The Santa Suit, by Mary Kay Andrews

When newly divorced Ivy Perkins buys an old farmhouse sight unseen, she is looking for a change in her life. The farmhouse, The Four Roses, is a labor of love, but Ivy didn’t bargain on just how much labor. The previous family left so much furniture and so much junk, it’s a full-time job sorting through it. At the top of a closet, Ivy finds a Santa suit, beautifully made and decades old. In the pocket is a note written in a childish hand from a little girl who has one Christmas wish, and that is for her father to return home from the war. The discovery sets Ivy off on a mission. Who wrote the note? Did the man ever come home? What mysteries did the Rose family hold? Ivy just might find more than she ever thought possible: a welcoming town, a family reunited, a mystery solved, and a second chance at love.

NONFICTION

Cuba: An American History, by Ada Ferrer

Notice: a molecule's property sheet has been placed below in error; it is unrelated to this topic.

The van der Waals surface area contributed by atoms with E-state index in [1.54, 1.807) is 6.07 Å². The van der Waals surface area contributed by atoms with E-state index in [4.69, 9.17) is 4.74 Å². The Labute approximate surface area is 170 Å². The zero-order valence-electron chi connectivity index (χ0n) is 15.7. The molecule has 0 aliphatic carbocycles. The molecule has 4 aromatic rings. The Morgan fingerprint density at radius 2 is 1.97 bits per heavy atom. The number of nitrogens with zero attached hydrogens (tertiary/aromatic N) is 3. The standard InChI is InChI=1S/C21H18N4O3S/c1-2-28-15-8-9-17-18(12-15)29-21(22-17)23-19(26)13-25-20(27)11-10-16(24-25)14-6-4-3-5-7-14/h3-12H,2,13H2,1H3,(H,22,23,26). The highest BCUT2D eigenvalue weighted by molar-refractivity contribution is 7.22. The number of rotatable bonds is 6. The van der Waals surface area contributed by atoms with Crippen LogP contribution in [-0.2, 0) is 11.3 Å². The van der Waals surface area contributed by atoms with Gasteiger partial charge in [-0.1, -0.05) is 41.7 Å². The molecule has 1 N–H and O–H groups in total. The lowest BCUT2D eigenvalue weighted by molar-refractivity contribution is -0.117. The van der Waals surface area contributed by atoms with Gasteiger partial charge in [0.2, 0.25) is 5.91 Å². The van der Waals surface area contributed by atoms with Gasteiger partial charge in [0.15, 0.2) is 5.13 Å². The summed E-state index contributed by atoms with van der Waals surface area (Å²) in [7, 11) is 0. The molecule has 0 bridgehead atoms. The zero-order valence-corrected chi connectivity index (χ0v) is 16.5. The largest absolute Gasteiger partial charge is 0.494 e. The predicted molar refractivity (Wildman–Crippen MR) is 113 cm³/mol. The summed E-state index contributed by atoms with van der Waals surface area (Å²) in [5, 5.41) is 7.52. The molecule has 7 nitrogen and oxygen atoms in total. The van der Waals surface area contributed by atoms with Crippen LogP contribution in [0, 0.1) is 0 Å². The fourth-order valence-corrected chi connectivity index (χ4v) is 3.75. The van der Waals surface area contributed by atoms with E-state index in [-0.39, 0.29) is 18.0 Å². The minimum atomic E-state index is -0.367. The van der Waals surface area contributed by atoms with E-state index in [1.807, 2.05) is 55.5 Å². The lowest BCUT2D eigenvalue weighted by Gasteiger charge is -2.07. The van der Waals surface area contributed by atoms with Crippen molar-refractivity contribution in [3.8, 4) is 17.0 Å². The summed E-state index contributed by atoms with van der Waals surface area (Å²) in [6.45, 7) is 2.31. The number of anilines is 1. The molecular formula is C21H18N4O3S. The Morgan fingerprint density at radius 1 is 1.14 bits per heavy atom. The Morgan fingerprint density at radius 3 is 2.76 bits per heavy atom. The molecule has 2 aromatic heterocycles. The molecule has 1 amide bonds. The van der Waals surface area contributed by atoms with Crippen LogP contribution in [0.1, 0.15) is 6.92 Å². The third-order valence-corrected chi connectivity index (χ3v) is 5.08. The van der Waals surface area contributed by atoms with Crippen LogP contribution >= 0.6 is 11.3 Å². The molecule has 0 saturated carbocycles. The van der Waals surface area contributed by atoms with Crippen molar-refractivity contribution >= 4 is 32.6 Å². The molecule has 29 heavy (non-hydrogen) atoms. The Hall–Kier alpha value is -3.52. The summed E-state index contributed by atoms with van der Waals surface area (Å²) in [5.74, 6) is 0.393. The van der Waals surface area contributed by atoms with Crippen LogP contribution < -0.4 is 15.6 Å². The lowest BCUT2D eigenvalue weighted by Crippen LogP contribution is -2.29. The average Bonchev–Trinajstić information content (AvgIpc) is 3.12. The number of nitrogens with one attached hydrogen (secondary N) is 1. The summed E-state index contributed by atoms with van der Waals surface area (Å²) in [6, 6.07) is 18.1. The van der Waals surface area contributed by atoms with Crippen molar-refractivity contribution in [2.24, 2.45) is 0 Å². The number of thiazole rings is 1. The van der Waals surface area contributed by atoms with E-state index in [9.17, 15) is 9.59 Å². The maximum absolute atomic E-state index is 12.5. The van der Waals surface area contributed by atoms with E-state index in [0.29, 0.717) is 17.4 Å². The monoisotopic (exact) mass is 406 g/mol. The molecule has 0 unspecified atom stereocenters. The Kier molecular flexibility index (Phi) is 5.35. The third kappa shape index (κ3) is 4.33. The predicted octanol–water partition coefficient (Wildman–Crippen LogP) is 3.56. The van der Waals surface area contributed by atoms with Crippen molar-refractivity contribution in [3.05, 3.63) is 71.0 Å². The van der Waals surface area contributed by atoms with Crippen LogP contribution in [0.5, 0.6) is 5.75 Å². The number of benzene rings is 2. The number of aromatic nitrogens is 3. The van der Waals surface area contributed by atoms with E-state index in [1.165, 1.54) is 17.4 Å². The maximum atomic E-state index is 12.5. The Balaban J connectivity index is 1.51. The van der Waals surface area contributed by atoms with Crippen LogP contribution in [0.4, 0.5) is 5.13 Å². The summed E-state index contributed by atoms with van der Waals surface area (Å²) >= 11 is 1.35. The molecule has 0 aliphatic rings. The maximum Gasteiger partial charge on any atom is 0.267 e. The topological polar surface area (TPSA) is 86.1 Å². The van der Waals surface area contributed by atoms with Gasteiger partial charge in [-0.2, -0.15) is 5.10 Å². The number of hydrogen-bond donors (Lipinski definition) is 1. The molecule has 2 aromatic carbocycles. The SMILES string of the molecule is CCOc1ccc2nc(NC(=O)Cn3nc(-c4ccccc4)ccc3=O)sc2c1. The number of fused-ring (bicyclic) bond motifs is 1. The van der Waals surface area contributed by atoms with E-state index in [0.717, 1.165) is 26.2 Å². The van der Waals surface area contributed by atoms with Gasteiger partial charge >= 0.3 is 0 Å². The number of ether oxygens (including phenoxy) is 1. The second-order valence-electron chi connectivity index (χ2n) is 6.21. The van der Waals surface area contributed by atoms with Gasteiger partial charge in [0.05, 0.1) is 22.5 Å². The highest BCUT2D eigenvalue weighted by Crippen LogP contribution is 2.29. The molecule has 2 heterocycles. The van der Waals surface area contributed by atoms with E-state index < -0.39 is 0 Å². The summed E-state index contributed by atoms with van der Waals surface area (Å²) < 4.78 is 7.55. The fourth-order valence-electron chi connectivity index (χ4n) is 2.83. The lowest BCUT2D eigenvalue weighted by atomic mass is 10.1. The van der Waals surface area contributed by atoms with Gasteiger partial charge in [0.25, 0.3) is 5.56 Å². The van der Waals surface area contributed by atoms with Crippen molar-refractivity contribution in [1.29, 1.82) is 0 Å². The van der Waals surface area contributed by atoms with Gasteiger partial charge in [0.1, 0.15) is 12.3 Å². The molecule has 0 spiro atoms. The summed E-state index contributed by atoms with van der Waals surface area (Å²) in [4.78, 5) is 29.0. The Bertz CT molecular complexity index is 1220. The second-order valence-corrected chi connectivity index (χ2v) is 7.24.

Cuba’s history is full of violent conquest, invasions and military occupations; conspiracies against slavery, colonialism and dictators; revolutions attempted, victorious and undone. Ferrer, a celebrated New York University professor and the daughter of Cuban immigrants, brings her personal perspective to this sweeping history of Cuba, and its complex and intimate ties to the United States, utilizing stories from both well-known and little-known characters from Cuban history. She documents the enormous influence the U.S. has had on Cuba and the many ways in which Cuba is a recurring presence in U.S. history, beginning with its key role in the American Revolution.

Travels with George: In Search of Washington and his Legacy, by Nathaniel Philbrick